Over 200,000 older people struggling financially

Over 200,000 over-65s in Scotland '“ that's one in five '“ are struggling financially, according to new research for Age Scotland, despite an estimated £292 million in Pension Credit and Housing Benefit alone going unclaimed each year.

Tuesday, 25th April 2017, 8:00 am
Updated Tuesday, 9th May 2017, 6:37 pm

With the latest government figures showing that pensioner poverty is on the rise – with 158,000 pensioners now living below the poverty line – the Charity is urging older people to get in touch to find out if they’re entitled to some extra financial support.

The UK government’s latest figures show that one in 10 people aged 65+ would not be able to pay an unexpected expense of £200, to replace a broken washing machine for example. Yet hundreds of thousands of older people who are struggling to survive on a low income could be entitled to benefits such as Pension Credit, which has slightly increased this month and could provide a much-needed boost to their weekly income if claimed. In fact, if people who are eligible for Pension Credit make a claim, it could increase their income by an average of £42 a week – that’s £2,184 a year.

Age Scotland publishes a range of free guides to help people navigate the benefits system and has trained advisers on hand all year round to offer advice. The Charity has just updated its Benefits Maze guide to reflect benefit changes which came into effect earlier this month; the guide is specifically designed to help older people claim the benefits to which they are entitled, including Pension Credit, Housing Benefit, and help towards paying council tax. In addition many older people who are living with disabilities could receive extra support by claiming the non-means-tested Attendance Allowance. Age Scotland also publishes mini-guides including Pension Credit, Attendance Allowance Carers Allowance and the devolved benefits the Scottish Welfare Fund and Council Tax Reduction. – all available free of charge by calling the Age Scotland helpline on 0800 12 44 222.

As more welfare powers are being devolved, we would urge older people who are claiming winter fuel payments, or disability related or carers benefits, to become involved in the Scottish Government’s user experience panels to influence the future of Social Security in Scotland, you can call the Scottish Government on 0800 029 4974 to find out more.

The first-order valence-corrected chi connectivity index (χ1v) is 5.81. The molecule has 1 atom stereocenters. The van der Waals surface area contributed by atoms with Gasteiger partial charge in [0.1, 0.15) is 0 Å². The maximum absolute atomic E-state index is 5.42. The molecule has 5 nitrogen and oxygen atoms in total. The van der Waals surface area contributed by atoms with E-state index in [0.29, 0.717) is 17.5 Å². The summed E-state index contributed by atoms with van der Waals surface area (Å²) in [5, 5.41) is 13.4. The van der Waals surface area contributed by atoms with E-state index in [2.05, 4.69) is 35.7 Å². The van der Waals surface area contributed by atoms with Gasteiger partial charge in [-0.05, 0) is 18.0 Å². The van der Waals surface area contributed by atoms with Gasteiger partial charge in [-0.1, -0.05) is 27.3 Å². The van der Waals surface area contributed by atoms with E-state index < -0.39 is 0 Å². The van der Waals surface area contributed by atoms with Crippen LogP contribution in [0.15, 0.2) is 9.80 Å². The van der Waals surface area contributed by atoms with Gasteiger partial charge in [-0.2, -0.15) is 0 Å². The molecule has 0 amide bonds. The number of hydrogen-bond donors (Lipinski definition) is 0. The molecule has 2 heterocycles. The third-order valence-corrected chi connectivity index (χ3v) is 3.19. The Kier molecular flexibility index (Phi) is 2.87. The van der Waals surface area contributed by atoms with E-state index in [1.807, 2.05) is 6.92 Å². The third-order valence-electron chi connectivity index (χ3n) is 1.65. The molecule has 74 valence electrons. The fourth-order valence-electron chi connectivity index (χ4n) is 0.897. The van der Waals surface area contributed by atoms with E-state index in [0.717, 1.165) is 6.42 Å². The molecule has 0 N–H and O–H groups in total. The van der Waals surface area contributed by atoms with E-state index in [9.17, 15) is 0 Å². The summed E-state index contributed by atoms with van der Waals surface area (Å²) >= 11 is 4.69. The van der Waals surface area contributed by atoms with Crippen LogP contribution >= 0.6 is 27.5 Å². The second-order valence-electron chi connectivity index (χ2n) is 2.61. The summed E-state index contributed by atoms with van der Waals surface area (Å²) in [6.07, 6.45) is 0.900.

Keith Robson, Chief Executive at Age Scotland, said: “Managing on a low, fixed income is really tough, and many people face a daily struggle just to afford the basics. That’s why is it so important that every older person who is entitled to claim benefits does so. Every day Age UK helps people to claim what they are entitled to, and every day we hear how much of a difference the money makes, how surprised people are by how straightforward the process is with the help of an adviser, and how much less they have to worry about everyday bills.

“It is shameful that despite millions of older people struggling financially, more than £290 million in cash benefits remains unclaimed every year when this extra income could make a huge difference to their lives. We would urge anyone who is worried about their finances, or an older family member or friend, to get in touch with us for free, impartial information and advice.

Age Scotland has funding from the Money Advice Service “What Works” funding to deliver roadshows to groups of older people on benefit entitlements, to Benefit entitlements, Care costs and funding, Power of Attorney, Wills and funeral costs and Planning for financial changes – call 0333 323 2400 or contact [email protected] to find out more.

To order a free copy of any of Age Scotland’s s guides, or for further information and advice on any issue, people should call Age Scotland’s helpline free of charge on 0800 12 44 222, visit www.agescotland.org.uk - where there is also an online calculator to help people find out exactly what they are owed, quickly and easily.